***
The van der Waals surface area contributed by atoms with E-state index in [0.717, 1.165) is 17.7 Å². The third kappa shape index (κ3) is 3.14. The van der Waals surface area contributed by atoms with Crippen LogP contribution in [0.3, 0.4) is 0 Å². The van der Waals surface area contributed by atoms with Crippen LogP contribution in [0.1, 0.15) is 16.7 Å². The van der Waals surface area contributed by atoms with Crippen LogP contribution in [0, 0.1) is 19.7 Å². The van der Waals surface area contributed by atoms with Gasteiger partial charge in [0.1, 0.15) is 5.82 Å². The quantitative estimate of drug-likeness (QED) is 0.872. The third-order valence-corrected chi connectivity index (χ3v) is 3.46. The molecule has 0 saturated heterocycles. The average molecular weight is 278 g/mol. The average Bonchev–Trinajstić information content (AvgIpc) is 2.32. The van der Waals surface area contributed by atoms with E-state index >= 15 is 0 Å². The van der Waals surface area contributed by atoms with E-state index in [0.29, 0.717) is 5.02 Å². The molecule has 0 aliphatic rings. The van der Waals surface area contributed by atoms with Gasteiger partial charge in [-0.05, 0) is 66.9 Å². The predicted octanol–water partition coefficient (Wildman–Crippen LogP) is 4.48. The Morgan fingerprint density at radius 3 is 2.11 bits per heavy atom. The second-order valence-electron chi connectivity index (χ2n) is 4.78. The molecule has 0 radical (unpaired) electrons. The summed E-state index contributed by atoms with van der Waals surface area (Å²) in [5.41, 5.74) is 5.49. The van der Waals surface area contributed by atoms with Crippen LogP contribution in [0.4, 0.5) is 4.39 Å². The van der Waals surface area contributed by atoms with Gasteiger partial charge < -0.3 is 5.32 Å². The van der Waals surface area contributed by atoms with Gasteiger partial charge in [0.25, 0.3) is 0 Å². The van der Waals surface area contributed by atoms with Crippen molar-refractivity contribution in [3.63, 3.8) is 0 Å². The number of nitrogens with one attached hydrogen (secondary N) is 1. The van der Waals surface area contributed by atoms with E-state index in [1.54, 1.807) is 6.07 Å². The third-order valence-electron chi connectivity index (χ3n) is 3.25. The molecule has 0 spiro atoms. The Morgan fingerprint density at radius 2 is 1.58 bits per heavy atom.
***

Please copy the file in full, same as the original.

The van der Waals surface area contributed by atoms with E-state index in [0.717, 1.165) is 17.7 Å². The third kappa shape index (κ3) is 3.14. The van der Waals surface area contributed by atoms with Crippen LogP contribution in [0.3, 0.4) is 0 Å². The van der Waals surface area contributed by atoms with Crippen LogP contribution in [0.1, 0.15) is 16.7 Å². The van der Waals surface area contributed by atoms with Crippen LogP contribution in [0, 0.1) is 19.7 Å². The van der Waals surface area contributed by atoms with Gasteiger partial charge in [0.1, 0.15) is 5.82 Å². The quantitative estimate of drug-likeness (QED) is 0.872. The third-order valence-corrected chi connectivity index (χ3v) is 3.46. The molecule has 0 saturated heterocycles. The average molecular weight is 278 g/mol. The average Bonchev–Trinajstić information content (AvgIpc) is 2.32. The van der Waals surface area contributed by atoms with E-state index >= 15 is 0 Å². The van der Waals surface area contributed by atoms with E-state index in [0.29, 0.717) is 5.02 Å². The molecule has 0 aliphatic rings. The van der Waals surface area contributed by atoms with Gasteiger partial charge in [-0.05, 0) is 66.9 Å². The predicted octanol–water partition coefficient (Wildman–Crippen LogP) is 4.48. The Morgan fingerprint density at radius 3 is 2.11 bits per heavy atom. The second-order valence-electron chi connectivity index (χ2n) is 4.78. The molecule has 0 radical (unpaired) electrons. The summed E-state index contributed by atoms with van der Waals surface area (Å²) in [5.41, 5.74) is 5.49. The van der Waals surface area contributed by atoms with Crippen LogP contribution in [0.4, 0.5) is 4.39 Å². The van der Waals surface area contributed by atoms with Gasteiger partial charge < -0.3 is 5.32 Å². The van der Waals surface area contributed by atoms with Gasteiger partial charge in [0.25, 0.3) is 0 Å². The van der Waals surface area contributed by atoms with Crippen molar-refractivity contribution in [3.63, 3.8) is 0 Å². The number of nitrogens with one attached hydrogen (secondary N) is 1. The van der Waals surface area contributed by atoms with E-state index in [1.54, 1.807) is 6.07 Å². The third-order valence-electron chi connectivity index (χ3n) is 3.25. The molecule has 0 spiro atoms. The Morgan fingerprint density at radius 2 is 1.58 bits per heavy atom.